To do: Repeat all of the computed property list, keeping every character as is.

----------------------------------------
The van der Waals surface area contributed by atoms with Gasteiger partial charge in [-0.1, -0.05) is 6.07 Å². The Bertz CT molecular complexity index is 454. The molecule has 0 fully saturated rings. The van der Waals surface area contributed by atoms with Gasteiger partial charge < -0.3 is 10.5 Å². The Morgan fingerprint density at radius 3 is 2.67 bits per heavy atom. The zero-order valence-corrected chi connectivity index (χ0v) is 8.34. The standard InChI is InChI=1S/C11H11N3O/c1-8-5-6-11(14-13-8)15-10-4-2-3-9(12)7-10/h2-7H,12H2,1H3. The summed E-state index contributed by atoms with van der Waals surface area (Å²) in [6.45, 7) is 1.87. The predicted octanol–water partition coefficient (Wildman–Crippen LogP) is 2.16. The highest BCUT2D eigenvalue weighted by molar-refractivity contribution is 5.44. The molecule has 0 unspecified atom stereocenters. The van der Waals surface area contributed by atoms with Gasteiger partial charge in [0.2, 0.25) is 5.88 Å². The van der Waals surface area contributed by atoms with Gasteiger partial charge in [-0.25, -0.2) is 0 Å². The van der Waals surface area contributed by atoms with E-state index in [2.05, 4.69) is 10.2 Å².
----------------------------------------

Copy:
The van der Waals surface area contributed by atoms with Gasteiger partial charge in [-0.1, -0.05) is 6.07 Å². The Bertz CT molecular complexity index is 454. The molecule has 0 fully saturated rings. The van der Waals surface area contributed by atoms with Gasteiger partial charge < -0.3 is 10.5 Å². The Morgan fingerprint density at radius 3 is 2.67 bits per heavy atom. The zero-order valence-corrected chi connectivity index (χ0v) is 8.34. The standard InChI is InChI=1S/C11H11N3O/c1-8-5-6-11(14-13-8)15-10-4-2-3-9(12)7-10/h2-7H,12H2,1H3. The summed E-state index contributed by atoms with van der Waals surface area (Å²) in [6.45, 7) is 1.87. The predicted octanol–water partition coefficient (Wildman–Crippen LogP) is 2.16. The highest BCUT2D eigenvalue weighted by molar-refractivity contribution is 5.44. The molecule has 0 unspecified atom stereocenters. The van der Waals surface area contributed by atoms with Gasteiger partial charge in [0.2, 0.25) is 5.88 Å². The van der Waals surface area contributed by atoms with Gasteiger partial charge in [-0.25, -0.2) is 0 Å². The van der Waals surface area contributed by atoms with E-state index in [2.05, 4.69) is 10.2 Å².